05/19/2010 05:12 am ET Updated Nov 17, 2011

Bread Man

"You'd better watch out, honey," I said jokingly to my husband after returning from the bakery. "The bread man was looking at me today!"

"Which one?" he demanded. "The one with the muscles? Did he hit on you? Why, I oughtta . . . "

"Don't worry, big guy," I said, comfortingly. "He wasn't that attractive, and I don't think he's really my type, and . . . "

"And you're married," he finished.

"Yes, that's exactly what I was going to say," I said guiltily, because of course that thought was no where in my head.

I was just so excited to be looked at again.

And I say "again" because there was a day when, dare I say it, I turned a few heads. I was young, athletic, well-dressed, well-coiffed, and not a little cocky. Unfortunately, those days have gone the way of eight-tracks and size 4 slacks. I tell myself that I don't need all that now. I don't need to look good. It's all about the family.

Then I remember a conversation with my husband about our complete lack of social life, and the fact that excitement now means the kids are in bed by ten. His response, for which he may or may not be forgiven in this lifetime, was, "It's okay, honey. I don't need excitement anymore. I have you."

And it hits me that I've fallen victim to the mommy-trap. I've stopped taking care of myself. No wonder my poor husband feels that way. Letting him see me first thing in the morning is love; looking the same when he comes home from work is just cruel.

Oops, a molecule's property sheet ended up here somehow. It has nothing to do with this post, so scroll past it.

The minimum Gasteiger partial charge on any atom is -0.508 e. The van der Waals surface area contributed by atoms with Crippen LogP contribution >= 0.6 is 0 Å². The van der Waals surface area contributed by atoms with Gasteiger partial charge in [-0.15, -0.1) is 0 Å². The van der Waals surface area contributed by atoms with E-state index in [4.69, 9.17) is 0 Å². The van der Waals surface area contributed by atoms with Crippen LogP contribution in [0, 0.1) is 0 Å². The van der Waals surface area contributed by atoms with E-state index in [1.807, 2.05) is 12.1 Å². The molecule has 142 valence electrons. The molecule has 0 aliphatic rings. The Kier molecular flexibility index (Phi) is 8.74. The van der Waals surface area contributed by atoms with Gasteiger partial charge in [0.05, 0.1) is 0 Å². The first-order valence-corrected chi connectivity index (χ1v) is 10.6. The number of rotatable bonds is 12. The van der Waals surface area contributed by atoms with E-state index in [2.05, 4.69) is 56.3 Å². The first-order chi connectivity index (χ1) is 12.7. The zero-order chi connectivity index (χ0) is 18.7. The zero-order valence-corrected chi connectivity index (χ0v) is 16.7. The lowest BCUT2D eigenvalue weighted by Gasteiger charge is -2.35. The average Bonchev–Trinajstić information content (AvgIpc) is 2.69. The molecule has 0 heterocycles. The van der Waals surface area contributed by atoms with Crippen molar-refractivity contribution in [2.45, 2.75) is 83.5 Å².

Gradually I've became less athletic and not quite as well-dressed, Claiborne has been replaced by Champion, and I'm wondering how "coif" ever made my dictionary. When we leave the house, I make sure the kids look great and I jump into my sweats and head for the door. If I have an extra second to brush my hair, great. But I usually don't.

The kids are the center of attention. They are the ones people want to see, and that's exactly how it should be. But because of that dynamic, it's easy to start believing that we moms don't really matter anymore. It's easy to stop caring about ourselves.

When this guy gave me the eye, my first reaction was to flee to my car mirror to see what was wrong. Is my lipstick smeared like a clown? Do I have dirt on my face? Is my hair sticking up like Woody Woodpecker? What? What is it? What's wrong with me?!

The same thing happens whenever anyone looks at me, whether it's in the mall or the supermarket or stopped in traffic. I want to shrink into a corner and become invisible, because I feel like I'm not worthy of that look. I'm not a woman anymore. I'm a mom and a wife.

Then one day I throw on a little makeup and someone gives me an approving stare. And I remember how it makes me feel good to look good.

I don't care what people say; it does feel good. We don't just make ourselves attractive for the people looking at us; we do it for us, because when we know they're looking at us and smiling, it makes us feel good. When we feel good, we're happier. And when we're happier, we're better parents and spouses.

Being a mother has unleashed a selflessness I didn't know existed in me. But I have to be careful not to lose myself, because that will ultimately make me very unhappy and probably resentful, and my family will feel it. Just ask my husband. An unhappy mommy means an unhappy daddy.

I have to remember that it's okay to still care about myself. In fact, it's necessary. So thanks for the compliment, bread man.

I, er, kneaded it.